In March 1915, after a group of citizens urged the government to protect the Summit of Mount Mitchell (the highest peak in the eastern U.S. at 6,684 feet above Yancey County) the N.C. General Assembly authorized Mount Mitchell as the first North Carolina State Park. With the property acquired by the state in 1916, the first state parks system in the nation began.

This year, North Carolina celebrates 100 years of state parks growth, from 525 acres on Mount Mitchell to more than 228,000 acres across the state today. Visitors travel through the gates of these parks to learn more about an area’s bio-diversity, history and culture, escape into wilderness, grab a picnic under a tree, paddle the waterways, hike various levels of trails, follow the footprints of critters and breathe in the smells of the surrounding flora.

Mt. Mitchell will be hosting a signature event August 27th

You can learn more about North Carolina’s State Parks Centennial Celebration by visiting this article from the April 2016 issue of Carolina Country

Annual Burnsville Metric – Apr. 30

Yancey & Mitchell Counties, Burnsville Bike Ride

Burnsville Metric April 30 Burnsville Town CenterThe 22nd annual Burnsville Metric takes place on the scenic roads of Yancey and Mitchell counties. This event is near Asheville, NC and Johnson City, TN off I-26.  and is 60.7 miles long with three well-supplied rest stops. Registration and packet pick-up: Burnsville Town Center, 7:15 a.m.-8:45 a.m. Ride begins 9 a.m. Nu Wray Inn will provide a post-race barbecue meal.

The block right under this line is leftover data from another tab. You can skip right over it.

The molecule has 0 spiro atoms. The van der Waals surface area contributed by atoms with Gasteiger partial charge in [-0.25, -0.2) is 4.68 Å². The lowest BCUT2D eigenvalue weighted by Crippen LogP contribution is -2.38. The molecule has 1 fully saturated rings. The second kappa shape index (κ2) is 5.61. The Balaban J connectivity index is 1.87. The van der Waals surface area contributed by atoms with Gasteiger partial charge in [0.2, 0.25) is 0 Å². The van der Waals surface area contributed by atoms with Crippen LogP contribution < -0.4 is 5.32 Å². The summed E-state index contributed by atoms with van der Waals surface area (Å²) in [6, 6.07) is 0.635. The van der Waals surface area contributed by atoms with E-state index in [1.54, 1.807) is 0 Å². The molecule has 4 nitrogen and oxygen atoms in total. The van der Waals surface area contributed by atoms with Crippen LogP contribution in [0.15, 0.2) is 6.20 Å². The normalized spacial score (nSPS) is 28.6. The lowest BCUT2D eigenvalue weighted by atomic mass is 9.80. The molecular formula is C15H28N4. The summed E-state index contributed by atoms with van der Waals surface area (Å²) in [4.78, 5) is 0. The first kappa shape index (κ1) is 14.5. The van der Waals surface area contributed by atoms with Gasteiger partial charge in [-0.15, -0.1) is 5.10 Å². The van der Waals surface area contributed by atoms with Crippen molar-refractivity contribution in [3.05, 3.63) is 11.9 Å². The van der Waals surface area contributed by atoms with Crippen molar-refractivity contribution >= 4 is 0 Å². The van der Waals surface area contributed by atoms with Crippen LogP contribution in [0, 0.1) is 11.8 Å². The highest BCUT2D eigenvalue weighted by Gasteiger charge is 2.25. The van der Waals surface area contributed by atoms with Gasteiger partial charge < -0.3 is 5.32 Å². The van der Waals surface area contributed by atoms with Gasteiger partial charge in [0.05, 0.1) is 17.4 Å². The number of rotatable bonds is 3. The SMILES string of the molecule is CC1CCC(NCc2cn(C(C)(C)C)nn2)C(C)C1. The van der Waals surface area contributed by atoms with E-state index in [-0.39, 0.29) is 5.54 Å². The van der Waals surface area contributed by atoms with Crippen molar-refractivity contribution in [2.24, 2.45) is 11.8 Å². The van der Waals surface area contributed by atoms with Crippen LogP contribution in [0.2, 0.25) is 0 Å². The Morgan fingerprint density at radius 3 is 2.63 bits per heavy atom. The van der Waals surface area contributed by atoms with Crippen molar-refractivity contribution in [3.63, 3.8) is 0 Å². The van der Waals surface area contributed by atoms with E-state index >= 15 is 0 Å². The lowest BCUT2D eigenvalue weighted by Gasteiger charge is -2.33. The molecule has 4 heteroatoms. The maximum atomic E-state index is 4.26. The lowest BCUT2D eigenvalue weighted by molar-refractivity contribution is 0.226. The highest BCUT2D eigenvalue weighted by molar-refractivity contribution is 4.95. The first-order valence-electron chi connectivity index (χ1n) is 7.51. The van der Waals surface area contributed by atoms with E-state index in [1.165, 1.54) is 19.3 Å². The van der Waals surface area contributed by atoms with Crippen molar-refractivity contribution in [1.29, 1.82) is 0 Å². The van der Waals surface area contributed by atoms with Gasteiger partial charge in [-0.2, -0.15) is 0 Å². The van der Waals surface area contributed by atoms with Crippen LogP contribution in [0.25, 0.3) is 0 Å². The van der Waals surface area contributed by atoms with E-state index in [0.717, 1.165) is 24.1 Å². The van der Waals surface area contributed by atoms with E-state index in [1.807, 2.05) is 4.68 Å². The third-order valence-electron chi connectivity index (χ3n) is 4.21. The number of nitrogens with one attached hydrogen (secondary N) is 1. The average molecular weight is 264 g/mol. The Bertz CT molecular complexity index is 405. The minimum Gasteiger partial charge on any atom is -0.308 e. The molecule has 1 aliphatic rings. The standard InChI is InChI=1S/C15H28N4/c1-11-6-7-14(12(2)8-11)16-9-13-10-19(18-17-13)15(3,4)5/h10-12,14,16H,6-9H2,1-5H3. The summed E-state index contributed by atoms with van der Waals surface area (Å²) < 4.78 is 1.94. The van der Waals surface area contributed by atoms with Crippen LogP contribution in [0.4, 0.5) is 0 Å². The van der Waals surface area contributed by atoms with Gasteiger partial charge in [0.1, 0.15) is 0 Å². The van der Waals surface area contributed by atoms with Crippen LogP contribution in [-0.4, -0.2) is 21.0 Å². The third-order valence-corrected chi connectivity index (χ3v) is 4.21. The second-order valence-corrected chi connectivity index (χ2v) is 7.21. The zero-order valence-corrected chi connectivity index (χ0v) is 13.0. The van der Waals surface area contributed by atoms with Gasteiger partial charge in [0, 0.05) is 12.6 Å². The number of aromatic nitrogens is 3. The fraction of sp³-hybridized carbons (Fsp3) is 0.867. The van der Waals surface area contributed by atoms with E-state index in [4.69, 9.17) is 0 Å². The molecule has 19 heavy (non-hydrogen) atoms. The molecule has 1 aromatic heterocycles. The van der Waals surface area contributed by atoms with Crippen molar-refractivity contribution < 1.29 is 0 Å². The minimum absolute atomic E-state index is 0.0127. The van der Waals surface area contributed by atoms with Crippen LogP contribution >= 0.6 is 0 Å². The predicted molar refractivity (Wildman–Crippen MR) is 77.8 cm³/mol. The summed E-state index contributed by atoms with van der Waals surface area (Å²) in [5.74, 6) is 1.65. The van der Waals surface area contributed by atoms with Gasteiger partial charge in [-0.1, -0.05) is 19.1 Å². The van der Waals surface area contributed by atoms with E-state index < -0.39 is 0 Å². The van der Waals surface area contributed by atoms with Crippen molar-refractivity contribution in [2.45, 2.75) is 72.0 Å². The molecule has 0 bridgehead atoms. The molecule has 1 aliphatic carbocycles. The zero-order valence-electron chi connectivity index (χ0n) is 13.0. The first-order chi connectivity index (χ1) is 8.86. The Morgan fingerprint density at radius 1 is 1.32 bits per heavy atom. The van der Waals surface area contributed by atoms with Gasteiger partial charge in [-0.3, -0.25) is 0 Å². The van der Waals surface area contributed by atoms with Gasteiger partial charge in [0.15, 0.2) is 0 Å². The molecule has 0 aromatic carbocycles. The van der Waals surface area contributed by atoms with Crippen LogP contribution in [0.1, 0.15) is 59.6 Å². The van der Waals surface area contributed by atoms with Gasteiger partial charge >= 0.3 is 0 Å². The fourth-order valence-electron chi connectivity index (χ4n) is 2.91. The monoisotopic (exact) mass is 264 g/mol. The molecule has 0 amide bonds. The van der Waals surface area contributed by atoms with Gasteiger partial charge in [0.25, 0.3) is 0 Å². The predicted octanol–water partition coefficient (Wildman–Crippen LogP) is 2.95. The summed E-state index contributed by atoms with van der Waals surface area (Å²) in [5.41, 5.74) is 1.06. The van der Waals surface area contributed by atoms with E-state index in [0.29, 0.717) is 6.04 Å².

January

It is beautiful here, the sun is shining on the fallen snow, and it is melting. It was 10 degrees this morning, but warm as toast inside.

It it supposed to warm up today and the snow gone by early this week.

Keep well and warm

Find Great Riches in Nature, Art in N.C. Mountains

Take in the Views and the Arts on a Visit to Burnsville

In Burnsville – the only town and the county seat of Yancey County – you won’t find high-rise buildings, gridlock traffic and honking horns. What you’ll get in and around this small, mountain town are great riches in nature and art. Yancey is the most mountainous county in North Carolina, holding five of the highest peaks in eastern America, including Mt. Mitchell, which at 6,684 feet is the highest point east of the Mississippi. Amid these peaks are forests, nationally protected land and a host of small communities – and a population that is thick with artists. Scattered around the county, you will see the work of woodworkers, glass blowers, potters, metal-smiths, weavers, quilters, basket makers, painters and more. You will delight in places such as the downtown Burnsville Toe River Arts Council Gallery (www.toeriverarts.org) . Stop in at One of a Kind Art Gallery in nearby Micaville (wwwooakartgallery .com).

Rob Levin Blowing Glass
Rob Levin blowing glass

Call ahead to visit artists in their  studios/galleries. Many of them including potter Claudia Dunaway and mixed-media artist John Richards at Yummy Mud Puddle (www.yummymudpud dle.corn), as well as glass blower Rob Levin (www.robertlevin.com) – welcome visitors to enjoy a behind-the-scenes look and see their work. Plan ahead to take part in the Toe River Studio Tour held twice annually in June and December (www.toeriverarts.org/ studio-tour). Save a lazy afternoon to drive through the Mt. Mitchell Scenic Byway Quilt Trail (at www.quilttrailswnc. org, scroll down to “Trail Maps”).

Continue reading Take in the Views and the Arts on a Visit to Burnsville